|DISPLAY||P40 LITE||P30 LITE|
|Type||LTPS IPS LCD capacitive touchscreen, 16M colors||LTPS IPS LCD capacitive touchscreen, 16M colors|
|Size||6.4 inches, 101.4 cm2 (~83.5% screen-to-body ratio)||6.15 inches, 93.6 cm2 (~84.2% screen-to-body ratio)|
|Resolution||1080 x 2310 pixels (~398 ppi density)||1080 x 2312 pixels (~415 ppi density)|
|PLATFORM||P40 LITE||P30 LITE|
|OS||Android 10.0 (AOSP + HMS); EMUI 10||Android 9.0 (Pie), upgradable to Android 10.0; EMUI 10.0|
|Chipset||HiSilicon Kirin 810 (7 nm)||Hisilicon Kirin 710 (12 nm)|
|CPU||Octa-core (2×2.27 GHz Cortex-A76 & 6×1.88 GHz Cortex-A55)||Octa-core (4×2.2 GHz Cortex-A73 & 4×1.7 GHz Cortex-A53)|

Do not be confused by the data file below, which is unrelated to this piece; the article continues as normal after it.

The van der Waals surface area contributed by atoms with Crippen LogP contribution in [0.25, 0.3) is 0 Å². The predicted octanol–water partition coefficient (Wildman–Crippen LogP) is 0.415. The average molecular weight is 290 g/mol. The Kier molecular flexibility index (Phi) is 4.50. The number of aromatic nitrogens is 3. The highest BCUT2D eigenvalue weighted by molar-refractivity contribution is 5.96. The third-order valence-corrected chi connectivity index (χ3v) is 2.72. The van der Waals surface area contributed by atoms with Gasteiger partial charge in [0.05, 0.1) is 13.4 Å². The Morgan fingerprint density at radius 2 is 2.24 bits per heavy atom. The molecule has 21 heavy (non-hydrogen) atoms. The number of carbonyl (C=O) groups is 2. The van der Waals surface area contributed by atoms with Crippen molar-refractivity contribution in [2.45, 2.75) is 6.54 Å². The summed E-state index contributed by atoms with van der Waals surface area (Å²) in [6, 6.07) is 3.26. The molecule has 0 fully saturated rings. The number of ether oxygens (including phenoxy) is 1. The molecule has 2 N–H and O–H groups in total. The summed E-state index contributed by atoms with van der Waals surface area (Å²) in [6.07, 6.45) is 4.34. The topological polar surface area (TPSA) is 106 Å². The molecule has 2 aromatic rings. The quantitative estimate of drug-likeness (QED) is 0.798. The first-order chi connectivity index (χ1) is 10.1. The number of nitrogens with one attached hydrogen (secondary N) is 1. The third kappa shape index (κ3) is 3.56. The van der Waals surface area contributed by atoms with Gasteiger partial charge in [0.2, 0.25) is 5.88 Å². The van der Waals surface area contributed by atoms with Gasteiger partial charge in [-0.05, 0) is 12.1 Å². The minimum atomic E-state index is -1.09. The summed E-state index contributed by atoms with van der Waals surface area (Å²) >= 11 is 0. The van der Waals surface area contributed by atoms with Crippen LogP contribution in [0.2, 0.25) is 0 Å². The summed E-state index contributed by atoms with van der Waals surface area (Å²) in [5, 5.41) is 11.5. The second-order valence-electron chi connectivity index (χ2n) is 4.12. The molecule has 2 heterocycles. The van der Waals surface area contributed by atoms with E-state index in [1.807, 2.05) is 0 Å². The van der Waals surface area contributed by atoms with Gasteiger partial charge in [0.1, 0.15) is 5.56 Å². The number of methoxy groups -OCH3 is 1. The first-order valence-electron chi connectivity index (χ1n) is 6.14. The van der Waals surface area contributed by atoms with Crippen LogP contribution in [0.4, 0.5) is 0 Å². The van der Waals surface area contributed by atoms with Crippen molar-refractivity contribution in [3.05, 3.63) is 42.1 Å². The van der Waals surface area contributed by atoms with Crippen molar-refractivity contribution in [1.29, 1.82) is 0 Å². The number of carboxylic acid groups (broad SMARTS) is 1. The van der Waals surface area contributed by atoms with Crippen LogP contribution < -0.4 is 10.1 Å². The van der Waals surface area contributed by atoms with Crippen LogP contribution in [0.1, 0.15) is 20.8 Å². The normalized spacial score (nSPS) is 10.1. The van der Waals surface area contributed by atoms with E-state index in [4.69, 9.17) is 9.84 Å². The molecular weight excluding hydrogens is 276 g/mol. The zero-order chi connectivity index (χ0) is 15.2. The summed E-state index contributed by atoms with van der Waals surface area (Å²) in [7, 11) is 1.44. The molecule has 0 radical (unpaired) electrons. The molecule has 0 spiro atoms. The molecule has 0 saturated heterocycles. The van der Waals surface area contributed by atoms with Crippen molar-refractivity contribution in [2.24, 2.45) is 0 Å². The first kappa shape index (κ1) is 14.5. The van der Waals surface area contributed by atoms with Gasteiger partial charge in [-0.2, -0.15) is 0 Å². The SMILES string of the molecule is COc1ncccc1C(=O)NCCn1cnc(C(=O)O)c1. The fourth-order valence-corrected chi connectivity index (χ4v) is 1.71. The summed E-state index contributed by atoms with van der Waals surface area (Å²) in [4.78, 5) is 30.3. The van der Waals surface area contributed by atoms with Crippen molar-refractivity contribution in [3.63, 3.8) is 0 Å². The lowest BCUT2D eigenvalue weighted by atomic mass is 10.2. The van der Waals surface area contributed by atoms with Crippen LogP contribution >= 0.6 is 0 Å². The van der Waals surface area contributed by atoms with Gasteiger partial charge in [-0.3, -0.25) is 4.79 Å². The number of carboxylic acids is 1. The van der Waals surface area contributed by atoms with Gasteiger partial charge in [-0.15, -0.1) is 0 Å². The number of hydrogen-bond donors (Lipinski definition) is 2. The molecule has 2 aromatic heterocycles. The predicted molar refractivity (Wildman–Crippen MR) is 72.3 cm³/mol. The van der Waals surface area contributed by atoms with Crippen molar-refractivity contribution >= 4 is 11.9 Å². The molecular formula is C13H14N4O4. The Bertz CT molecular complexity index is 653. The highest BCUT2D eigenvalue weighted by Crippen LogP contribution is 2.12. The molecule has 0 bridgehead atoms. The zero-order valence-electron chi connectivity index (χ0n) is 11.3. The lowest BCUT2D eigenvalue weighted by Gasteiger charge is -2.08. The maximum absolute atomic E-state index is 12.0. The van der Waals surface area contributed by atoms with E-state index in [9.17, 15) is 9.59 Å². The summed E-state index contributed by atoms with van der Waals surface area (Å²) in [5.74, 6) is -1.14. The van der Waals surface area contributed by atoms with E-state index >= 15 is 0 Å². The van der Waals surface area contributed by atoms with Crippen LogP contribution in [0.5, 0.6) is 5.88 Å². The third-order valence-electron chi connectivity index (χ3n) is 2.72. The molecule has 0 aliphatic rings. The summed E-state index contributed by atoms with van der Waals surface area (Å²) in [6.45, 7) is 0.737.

|GPU||Mali-G52 MP6||Mali-G51 MP4|
|MEMORY||P40 LITE||P30 LITE|
|Card slot||NM (Nano Memory), up to 256GB (uses shared SIM slot)||microSDXC (uses shared SIM slot)|
|Internal||128GB 6GB RAM||128GB 4GB RAM, 128GB 6GB RAM, 128GB 8GB RAM|
|MAIN CAMERA||P40 LITE||P30 LITE|
|Modules||48 MP, f/1.8, 26mm (wide), 1/2.0″, 0.8µm, PDAF|
8 MP, f/2.4, (ultrawide)
2 MP, f/2.4, 27mm (macro), 1/5.0″, 1.75µm
2 MP, f/2.4, (depth)
|48 MP, f/1.8, 27mm (wide), 1/2.0″, 0.8µm, PDAF|
8 MP, 17mm (ultrawide)
2 MP, f/2.4, (depth)
|Features||LED flash, HDR, panorama||LED flash, HDR, panorama|
|SELFIE CAMERA||P40 LITE||P30 LITE|
|Modules||16 MP, f/2.0, (wide), 1/3.1″, 1.0µm||24 MP, f/2.0, 26mm (wide), 1/2.8″, 0.9µm|
|SOUND||P40 LITE||P30 LITE|
|COMMUNICATION||P40 LITE||P30 LITE|
|WLAN||Wi-Fi 802.11 a/b/g/n/ac, dual-band, Wi-Fi Direct, hotspot||Wi-Fi 802.11 a/b/g/n/ac, dual-band, Wi-Fi Direct, hotspot|
|Bluetooth||5.0, A2DP, LE||4.2, A2DP, LE, aptX HD|